In 1959, they went to see Lorraine Hansberry’s play, “A Raisin in the Sun.” There, they ran into Balm Leavell, who, along with Joseph H. Jefferson, founded the newspaper in 1940. Leavell offered Dorothy and her friend a ride home; she did not know that he was the publisher of the newspaper. During the ride home, Dorothy blabbed all about what she was going to do at the newspaper. When they got out and her friend told Dorothy who their driver was, Dorothy said she “almost died.”
Bold and undaunted, Dorothy went in for the summer job interview anyway. Two people had called in sick that day and Balm needed help. He hired Dorothy for $35 a week as a bookkeeper.
Chicago was a new world to the small-town girl from Arkansas.
“Chicago was exciting,” Dorothy said. “I was extremely attracted to the fact that the city was so well-lit. Where I lived, you couldn’t see your hand at night. The excitement in this city just attracted me to stay. I just knew this is where I wanted to live the rest of my life.”
Dorothy would work during the summer for the Crusader for the next several years before she graduated as valedictorian from Pine Bluff’s Merrill High School in 1962. She then moved to Chicago to work for the Crusader full-time. In 1963, she and Balm were married by Rev. Jesse Jackson. In 1964, their first child, Antonio, was born. In 1966, they had a daughter, Genice. Dorothy took just two weeks of maternity leave before she was back at the newspaper.
In 1968, Balm became ill with pancreatic cancer. He was in and out of the hospital, but just two days after celebrating Dorothy’s 24th birthday, Balm Leavell died at Michael Reese Hospital. His funeral was attended by Mayor Richard J. Daley and dozens of dignitaries who packed the First Church of Deliverance in Bronzeville. Balm was buri- ed in Lincoln Cemetery, which was then the preferred burial site for Chicago’s well-to-do Blacks.
Balm’s children from another marriage did not want Dorothy to have control of the Chicago and Gary Crusader, but Crusader co-publisher, Joseph H. Jefferson, had the majority interest in the company and threw his weight behind Dorothy in selecting her to succeed her husband as publisher.
Dorothy became the only Black woman publisher in Illinois and Indiana.
At the time, Chicago Defender publisher, John H. Sengstacke, and Ebony and Jet publisher, John H. Johnson, were fierce competitors. Like the late Katherine Graham of the Washington Post, Dorothy would often attend board and corporate meetings with male executives. Some of them were Black, but many were white advertising and marketing executives.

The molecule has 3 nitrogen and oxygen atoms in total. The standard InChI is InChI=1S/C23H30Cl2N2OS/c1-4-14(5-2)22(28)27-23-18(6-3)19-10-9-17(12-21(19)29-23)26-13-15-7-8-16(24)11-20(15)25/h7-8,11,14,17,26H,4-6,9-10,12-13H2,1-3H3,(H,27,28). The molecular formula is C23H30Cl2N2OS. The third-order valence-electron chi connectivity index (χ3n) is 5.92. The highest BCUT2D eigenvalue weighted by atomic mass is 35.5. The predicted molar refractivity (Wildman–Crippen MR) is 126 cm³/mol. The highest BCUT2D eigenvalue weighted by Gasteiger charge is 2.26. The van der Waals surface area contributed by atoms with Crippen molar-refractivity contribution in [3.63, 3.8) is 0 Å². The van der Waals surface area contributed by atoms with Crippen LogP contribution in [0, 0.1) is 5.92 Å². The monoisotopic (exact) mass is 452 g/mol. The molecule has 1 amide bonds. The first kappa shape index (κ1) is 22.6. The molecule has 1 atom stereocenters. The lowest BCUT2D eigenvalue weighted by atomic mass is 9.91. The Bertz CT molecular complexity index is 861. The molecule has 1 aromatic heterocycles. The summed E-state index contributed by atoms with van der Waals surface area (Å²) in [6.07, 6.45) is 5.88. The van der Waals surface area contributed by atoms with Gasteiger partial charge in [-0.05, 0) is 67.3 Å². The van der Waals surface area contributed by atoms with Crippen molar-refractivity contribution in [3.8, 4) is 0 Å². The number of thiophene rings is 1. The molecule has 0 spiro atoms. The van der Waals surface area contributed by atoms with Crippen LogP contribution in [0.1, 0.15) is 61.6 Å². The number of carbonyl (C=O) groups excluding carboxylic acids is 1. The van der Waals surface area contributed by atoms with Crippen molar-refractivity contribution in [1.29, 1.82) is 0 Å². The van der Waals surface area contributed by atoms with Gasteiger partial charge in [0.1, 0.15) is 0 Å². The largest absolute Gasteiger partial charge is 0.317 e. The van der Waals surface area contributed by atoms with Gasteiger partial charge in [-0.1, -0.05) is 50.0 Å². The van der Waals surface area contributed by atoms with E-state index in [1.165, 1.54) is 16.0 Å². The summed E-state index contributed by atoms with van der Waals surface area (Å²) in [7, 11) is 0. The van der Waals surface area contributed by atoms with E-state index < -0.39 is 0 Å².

“It has not been easy being a woman publisher. People lacked confidence in women. Most male publishers didn’t respect me, but you need the business people for advertising or the paper can’t survive. I had to establish that I was serious.”
Leavell said she lost some advertisements after turning down invitations for dates. But as a widow with children that were 2- and 3-years- old and with two Black newspapers to run, she had a big job ahead of her as a Black woman publisher. At 24, she was the youngest employee from both the 78-year-old Chicago Crusader and 57-year-old Gary newspaper. The Crusader would be the only employer Dorothy would work for her entire life.
After her husband died, Dorothy implemented some changes at both newspapers. She toned down what she believed were sensational headlines Balm used. She also boosted local news coverage in Gary, where there were stories on Chicago that drew complaints from readers.
At one time, Gary had three Black newspapers, but the Gary Info and the Gary Defender—part of the Chicago Defender media chain—eventually closed. The Post Tribune moved out of Gary after whites fled the city when Richard Gordon Hatcher became mayor.
Despite declining advertising revenue, the Gary Crusader is the last Black newspaper in the city. In 1976, Dorothy relocated the Gary newspaper to its current space at 1549 Broadway, which was once a fish market.
What does the future hold for the Crusader newspapers?
“I’m working hard to find someone who has the interest and passion to carry on the Crusader,” Dorothy said. “I didn’t have the passion for this business at first, but after years of service, I realized how important the Black Press is today, just as it was 191 years ago.”